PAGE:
Bob Stwalley, Carol Stwalley 2017-12-19 00:58:21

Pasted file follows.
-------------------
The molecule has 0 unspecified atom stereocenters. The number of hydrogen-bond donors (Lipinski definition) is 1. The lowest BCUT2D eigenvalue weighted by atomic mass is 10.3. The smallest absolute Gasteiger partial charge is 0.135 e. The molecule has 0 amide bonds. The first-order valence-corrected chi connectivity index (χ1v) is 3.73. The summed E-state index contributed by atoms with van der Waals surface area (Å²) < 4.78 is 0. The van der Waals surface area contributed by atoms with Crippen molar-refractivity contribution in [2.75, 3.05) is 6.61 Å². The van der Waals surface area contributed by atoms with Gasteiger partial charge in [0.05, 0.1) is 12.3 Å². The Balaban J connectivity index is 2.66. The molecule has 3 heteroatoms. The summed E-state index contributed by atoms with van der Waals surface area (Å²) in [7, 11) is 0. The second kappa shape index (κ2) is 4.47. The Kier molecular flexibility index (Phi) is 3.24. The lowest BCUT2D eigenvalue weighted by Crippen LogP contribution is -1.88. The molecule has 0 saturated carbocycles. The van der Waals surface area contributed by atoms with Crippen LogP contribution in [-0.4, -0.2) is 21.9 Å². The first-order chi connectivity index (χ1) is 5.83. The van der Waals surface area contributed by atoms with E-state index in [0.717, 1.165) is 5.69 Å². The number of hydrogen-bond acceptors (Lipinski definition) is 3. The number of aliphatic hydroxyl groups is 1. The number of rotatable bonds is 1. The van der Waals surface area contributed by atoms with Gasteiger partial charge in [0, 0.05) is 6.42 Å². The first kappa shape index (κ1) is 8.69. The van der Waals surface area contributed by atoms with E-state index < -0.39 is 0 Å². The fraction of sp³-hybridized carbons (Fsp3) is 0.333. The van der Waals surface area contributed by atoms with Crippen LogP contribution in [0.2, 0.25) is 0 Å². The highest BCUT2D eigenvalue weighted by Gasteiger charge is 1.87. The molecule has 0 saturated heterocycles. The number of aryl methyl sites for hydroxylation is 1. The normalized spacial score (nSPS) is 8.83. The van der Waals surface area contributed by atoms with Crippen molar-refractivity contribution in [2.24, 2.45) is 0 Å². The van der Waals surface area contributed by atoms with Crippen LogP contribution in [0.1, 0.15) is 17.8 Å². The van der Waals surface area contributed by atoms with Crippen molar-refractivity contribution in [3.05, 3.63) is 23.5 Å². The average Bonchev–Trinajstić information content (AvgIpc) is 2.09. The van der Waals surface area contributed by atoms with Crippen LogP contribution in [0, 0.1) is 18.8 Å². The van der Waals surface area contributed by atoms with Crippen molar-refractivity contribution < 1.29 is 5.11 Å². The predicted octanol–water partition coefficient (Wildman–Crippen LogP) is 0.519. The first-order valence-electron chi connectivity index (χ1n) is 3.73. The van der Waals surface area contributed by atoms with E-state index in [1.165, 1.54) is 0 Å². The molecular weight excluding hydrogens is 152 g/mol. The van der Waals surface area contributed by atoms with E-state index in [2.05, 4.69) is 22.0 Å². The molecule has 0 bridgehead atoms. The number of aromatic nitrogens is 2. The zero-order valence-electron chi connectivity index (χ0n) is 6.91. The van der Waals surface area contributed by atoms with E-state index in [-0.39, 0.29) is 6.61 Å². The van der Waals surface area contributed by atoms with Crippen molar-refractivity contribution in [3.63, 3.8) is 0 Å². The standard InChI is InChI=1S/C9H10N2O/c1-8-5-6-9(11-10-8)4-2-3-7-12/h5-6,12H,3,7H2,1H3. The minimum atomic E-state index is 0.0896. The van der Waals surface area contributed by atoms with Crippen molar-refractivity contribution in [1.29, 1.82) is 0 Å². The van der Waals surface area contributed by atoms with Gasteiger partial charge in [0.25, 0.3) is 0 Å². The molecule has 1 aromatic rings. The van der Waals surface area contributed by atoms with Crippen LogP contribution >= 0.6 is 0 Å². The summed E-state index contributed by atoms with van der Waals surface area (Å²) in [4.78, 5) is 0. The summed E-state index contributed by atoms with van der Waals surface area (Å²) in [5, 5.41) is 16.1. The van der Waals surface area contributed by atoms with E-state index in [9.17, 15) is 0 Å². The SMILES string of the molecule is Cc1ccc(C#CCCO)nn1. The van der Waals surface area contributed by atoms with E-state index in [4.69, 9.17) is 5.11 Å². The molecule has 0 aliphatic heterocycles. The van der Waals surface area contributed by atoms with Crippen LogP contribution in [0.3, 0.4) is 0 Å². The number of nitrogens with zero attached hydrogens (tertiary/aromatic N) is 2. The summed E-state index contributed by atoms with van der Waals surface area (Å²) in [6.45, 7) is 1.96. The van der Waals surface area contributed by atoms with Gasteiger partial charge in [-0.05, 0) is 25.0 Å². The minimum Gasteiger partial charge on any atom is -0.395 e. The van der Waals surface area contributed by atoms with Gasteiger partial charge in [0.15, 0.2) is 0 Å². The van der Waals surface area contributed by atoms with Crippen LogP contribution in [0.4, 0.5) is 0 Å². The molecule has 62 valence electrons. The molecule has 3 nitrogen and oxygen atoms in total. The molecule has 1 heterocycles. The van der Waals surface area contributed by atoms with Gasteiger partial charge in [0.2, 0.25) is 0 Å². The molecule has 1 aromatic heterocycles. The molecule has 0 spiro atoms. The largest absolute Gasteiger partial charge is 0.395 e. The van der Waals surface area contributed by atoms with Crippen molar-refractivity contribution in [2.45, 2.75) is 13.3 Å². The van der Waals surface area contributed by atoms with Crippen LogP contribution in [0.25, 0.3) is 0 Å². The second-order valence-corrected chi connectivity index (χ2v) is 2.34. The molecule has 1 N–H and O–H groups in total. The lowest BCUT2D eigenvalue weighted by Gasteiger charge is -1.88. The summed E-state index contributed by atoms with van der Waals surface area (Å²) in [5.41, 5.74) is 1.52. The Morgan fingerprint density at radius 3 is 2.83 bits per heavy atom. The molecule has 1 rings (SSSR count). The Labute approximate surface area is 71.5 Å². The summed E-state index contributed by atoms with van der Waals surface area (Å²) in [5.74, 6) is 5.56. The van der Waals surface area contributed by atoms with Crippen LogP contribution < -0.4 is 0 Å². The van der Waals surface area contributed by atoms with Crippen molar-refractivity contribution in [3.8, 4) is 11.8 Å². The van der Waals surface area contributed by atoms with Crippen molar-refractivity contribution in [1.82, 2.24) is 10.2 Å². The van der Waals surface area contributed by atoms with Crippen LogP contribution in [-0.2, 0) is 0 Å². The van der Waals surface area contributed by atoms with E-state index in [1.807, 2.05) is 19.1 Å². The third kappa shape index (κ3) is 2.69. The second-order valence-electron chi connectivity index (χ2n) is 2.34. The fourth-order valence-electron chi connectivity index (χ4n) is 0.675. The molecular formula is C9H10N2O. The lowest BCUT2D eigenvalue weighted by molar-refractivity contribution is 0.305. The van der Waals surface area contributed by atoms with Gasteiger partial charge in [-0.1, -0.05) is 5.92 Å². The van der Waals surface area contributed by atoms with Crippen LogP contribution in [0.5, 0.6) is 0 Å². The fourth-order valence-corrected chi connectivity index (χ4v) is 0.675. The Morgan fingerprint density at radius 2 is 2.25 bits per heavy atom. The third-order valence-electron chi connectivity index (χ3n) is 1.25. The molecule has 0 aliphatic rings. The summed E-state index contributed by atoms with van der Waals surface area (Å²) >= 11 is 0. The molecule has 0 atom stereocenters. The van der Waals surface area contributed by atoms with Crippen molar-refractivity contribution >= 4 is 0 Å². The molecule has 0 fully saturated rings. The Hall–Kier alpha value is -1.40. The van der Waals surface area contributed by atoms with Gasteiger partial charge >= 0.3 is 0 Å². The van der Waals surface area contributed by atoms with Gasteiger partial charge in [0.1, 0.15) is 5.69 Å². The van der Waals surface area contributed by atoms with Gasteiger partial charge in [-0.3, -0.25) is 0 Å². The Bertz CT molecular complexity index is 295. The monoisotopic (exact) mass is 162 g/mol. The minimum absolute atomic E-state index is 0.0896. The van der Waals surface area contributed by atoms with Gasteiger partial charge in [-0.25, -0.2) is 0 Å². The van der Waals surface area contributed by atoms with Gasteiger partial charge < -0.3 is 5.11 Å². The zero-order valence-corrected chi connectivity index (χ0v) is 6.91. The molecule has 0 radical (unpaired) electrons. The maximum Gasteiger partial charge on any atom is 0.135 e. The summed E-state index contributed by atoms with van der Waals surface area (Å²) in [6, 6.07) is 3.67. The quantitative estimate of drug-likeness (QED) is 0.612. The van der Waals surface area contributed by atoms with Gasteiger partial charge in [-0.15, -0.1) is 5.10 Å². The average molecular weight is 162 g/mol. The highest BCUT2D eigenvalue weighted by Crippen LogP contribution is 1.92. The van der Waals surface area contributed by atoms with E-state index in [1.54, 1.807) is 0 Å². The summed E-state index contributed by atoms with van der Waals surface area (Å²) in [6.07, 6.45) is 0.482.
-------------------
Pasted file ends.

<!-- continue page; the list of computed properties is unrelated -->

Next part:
Purdue Rising Scholars: A New Way to Predict College Success The culture of American higher education, particularly admissions and counseling, can be problematic for many families, especially for those who are sending their first generation to college. For students who enter STEM fields, these problems are exacerbated by the rigor of the curriculum. Simply allowing students to sink or swim in this highly competitive environment does a tremendous disservice to these students and to our professions by denying society the potential talents of these promising individuals. Allowing this culture to persist threatens the American promise of equality of opportunity. Equity in education demands that we examine the factors that contribute to success in college and that we cultivate these factors for students who do not have the background or understanding to navigate unassisted through the arcane world of higher education. Nearly everyone who successfully completes the college experience understands that they didn’t do it alone. They all had support. That support came from their families, friends, faculty members, lab managers, university staff members, and others who encouraged them and gave them advice along the way. This idea is so basic that it tends to be overlooked by most professional educators and counselors. When this idea is mentioned in academic circles, the response is nearly always along the line of “Well, that goes without saying.” However, it doesn’t go without saying. The quality of a student’s support group is essential to the student’s achievement. Derek Peterson, founder of the Institute for Community and Adolescent Resiliency - Unifying Solutions (http://icarus.com) and formerly with the Alaska Department of Education, began researching the connection between support networks and academic success during the 1990s. Working with Peterson, a team from Purdue University’s ABE, Engineering Education, and Minority Engineering programs designed an NSF S-STEM project to select non-typical students from lower socio-economic backgrounds who had the desire and sufficiently active support networks for potential success in engineering at Purdue. The students for the first cadre were selected through an extensive screening and interview process during the spring of 2017. They attended Minority Engineering Academic Boot Camp during the summer and formally entered the university in the fall through Exploratory Studies, where they took the standard courses required for freshman engineering. These Rising Scholar students will enroll in special seminars to teach them how to cultivate support group members to enhance their network with professional contacts, and they will participate in research and internship activities to provide additional opportunities to meet professionals in their chosen fields. Almost all of these activities already exist within the university framework and have proven track records for benefiting students. In general, the Rising Scholar students will be provided with a well-structured path through college that increases their contact with individuals who can mentor them in their studies and help them in their careers. In exchange for their participation in this project, the Rising Scholar students are provided with a $6,500 annually renewable scholarship to help defray the costs of their education. A second cadre of students will be recruited in the spring of 2018. The performance of these students will be compared with that of the general student population that has been admitted into engineering programs. The research team will stay engaged with these students throughout their college years, and we hope to track their professional careers. Overall, we hope to demonstrate that selection of qualified students with adequate support networks is a better determiner of college success than high-stakes testing. A predetermined college path that’s designed to enhance support networks will provide a route to professional success for students whose original networks did not include college experience. This project is significant because of the high dropout rate within STEM majors and the shortage of STEM graduates in our society. The success of this project could trigger a significant re-examination of how we admit high school seniors into college and how we counsel students through the college experience. For further information about this project, please contact us. We’d love to hear from you. ASABE member Bob Stwalley, Assistant Professor, Department of Agricultural and Biological Engineering, Purdue University, West Lafayette, Ind., USA, firstname.lastname@example.org. Carol Stwalley, Recruitment and Retention Data Analyst, Purdue Minority Engineering, Purdue University, West Lafayette, Ind., USA, email@example.com.
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